As I entered the year of my 60th birthday, I felt it was about time to start compiling an inventory of my most inner resources, the ones that, just like footprints, I shall leave behind me as a legacy to my son, to my wife and to my friends.
Anyone who has embarked in a walking journey says that whatever the purpose was stated at the beginning, at the end of the walk a totally new scope becomes overwhelming through the process of inner change. This suggests the idea that the real purpose is to keep your mind and your heart open, since it may well be that it is not as much you walking the road, but rather it is the road itself to be molding you through the reduction of the inner noise and the acceptance of time as a constant.
The documenting of the change in the purpose through out the journey has therefore an journalistic interest. Eventually I will add here at the end of the pilgrimage some reflections on such changes, or better summarize some sudden revelations of change captured in the daily blogging. Needless to say, I am really, humbly looking forward to learn what paradigm shift is in store for me through this experience.
This journal wants to record my experiences during these walks.
I always enjoyed walking. Since my grandfather took me on a few excursions on the slopes of the Mont Blanc, I have developed gradually a deep sense of gratification in reaching a higher viewpoints through some physical exertion. In my younger days in Milano, most weekends were dotted by trips to the nearby mountains. More recently I have been fascinated by the idea of travelling alongside the divides in the Dolomites, by sleeping in simple mountain huts watching the sunsets and then waking up very early the following morning to go where the trail was leading me next. During my work life, I have been able to dedicate only a few weeks, and yet not every year, for wandering through my mountains. I did not know for sure how to do it yet, but there was this dream about spending my retirement in travelling around the word.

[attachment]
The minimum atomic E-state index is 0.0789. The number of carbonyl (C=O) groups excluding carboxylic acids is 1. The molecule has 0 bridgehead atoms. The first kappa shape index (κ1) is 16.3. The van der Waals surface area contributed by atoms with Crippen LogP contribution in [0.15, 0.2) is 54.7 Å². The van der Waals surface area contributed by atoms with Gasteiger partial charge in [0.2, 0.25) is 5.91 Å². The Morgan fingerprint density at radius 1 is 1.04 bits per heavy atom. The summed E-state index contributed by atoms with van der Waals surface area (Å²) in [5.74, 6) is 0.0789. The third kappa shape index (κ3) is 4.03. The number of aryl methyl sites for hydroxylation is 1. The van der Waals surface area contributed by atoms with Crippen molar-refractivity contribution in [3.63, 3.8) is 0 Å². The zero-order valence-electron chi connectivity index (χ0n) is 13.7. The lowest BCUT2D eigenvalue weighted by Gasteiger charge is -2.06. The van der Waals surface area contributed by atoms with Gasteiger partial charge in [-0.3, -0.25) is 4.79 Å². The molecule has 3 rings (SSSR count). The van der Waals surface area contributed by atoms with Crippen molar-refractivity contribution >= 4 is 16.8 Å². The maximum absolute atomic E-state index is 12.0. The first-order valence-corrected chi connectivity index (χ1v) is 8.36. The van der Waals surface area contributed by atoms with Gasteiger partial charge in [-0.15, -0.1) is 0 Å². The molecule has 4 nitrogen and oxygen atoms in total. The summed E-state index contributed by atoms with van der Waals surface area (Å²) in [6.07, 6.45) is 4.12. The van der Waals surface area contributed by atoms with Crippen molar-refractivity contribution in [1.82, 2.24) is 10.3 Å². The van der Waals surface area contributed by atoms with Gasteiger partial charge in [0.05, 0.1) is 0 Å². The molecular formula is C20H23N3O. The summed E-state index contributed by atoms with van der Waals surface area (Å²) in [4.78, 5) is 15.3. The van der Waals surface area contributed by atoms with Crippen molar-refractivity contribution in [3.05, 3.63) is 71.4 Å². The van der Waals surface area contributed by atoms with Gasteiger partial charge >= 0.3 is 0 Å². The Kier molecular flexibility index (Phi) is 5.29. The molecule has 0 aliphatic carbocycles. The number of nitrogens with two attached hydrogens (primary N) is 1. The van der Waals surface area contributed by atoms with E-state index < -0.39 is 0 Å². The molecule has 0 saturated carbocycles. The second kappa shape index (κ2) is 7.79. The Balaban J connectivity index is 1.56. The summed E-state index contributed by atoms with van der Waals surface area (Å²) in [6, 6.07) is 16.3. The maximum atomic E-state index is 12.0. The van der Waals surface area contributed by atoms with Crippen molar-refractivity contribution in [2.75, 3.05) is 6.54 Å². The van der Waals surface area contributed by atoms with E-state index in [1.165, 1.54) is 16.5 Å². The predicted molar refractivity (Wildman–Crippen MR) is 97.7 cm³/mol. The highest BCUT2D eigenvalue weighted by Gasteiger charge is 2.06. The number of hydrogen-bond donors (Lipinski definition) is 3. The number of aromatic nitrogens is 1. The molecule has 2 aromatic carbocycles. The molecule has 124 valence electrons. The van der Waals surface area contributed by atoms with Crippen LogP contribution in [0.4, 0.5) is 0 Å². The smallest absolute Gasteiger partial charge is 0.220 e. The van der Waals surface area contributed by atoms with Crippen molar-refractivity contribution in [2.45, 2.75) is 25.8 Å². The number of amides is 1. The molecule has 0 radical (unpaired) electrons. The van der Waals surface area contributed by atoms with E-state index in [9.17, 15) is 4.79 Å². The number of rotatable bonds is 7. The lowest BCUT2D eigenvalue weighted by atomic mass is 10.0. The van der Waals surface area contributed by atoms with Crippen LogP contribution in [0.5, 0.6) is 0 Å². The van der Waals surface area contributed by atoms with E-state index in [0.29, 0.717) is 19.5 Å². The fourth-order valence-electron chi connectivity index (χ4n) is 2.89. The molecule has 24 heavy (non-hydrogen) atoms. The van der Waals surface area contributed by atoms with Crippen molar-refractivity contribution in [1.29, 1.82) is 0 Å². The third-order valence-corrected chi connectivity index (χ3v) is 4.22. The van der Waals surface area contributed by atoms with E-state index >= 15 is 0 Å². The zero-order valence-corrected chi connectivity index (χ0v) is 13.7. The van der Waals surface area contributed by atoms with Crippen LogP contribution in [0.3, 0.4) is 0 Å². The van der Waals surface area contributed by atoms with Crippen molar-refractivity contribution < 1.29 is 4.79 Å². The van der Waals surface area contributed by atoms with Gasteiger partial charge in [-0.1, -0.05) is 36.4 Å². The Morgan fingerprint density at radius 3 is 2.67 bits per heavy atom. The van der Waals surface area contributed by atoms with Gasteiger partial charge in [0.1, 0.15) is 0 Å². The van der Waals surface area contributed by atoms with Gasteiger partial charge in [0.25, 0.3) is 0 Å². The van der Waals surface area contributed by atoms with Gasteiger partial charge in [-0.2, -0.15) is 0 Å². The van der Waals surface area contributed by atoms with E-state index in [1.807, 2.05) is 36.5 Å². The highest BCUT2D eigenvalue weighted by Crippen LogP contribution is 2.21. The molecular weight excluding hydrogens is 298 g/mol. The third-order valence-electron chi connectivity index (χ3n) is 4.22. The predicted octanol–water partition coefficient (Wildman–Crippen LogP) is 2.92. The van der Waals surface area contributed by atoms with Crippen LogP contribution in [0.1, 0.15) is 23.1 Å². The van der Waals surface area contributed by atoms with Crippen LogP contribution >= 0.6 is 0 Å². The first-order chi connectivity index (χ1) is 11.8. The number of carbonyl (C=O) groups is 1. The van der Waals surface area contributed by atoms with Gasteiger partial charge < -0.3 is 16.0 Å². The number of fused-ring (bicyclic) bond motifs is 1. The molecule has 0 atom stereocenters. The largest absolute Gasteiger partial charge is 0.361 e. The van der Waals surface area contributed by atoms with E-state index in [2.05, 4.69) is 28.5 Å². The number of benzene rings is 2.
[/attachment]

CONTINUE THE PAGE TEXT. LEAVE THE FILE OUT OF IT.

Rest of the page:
I gradually came up through the years with the resolution of engaging in long walks as opposed of dreaming past reaching the summits of the highest mountains. No matter of how hard you try, the biological clock leaves a mark on the ageing body and new challenges pop up which are not only necessarily physical. Walking is a cheap, available and endless mean to test the character, the determination and the endurance in pursuing the achievement of a personal goal. A goal which is spiritual, mental and physical.
Then some weekday evening in February 2012, while I was preparing for my fourth ascent to Mt. Kinabalu, in Sabah, East Malaysia, I watched by chance the movie “The Way“, about the Camino de Santiago. Watching to movie, and feeling at once totally captured by the sense of deep transformation which is the underlying theme of the movie, was an irresistible call. Finally I had the plan I was missing since. The slow travelling on foot was what I really wanted to do.
At that very moment I knew the time had come.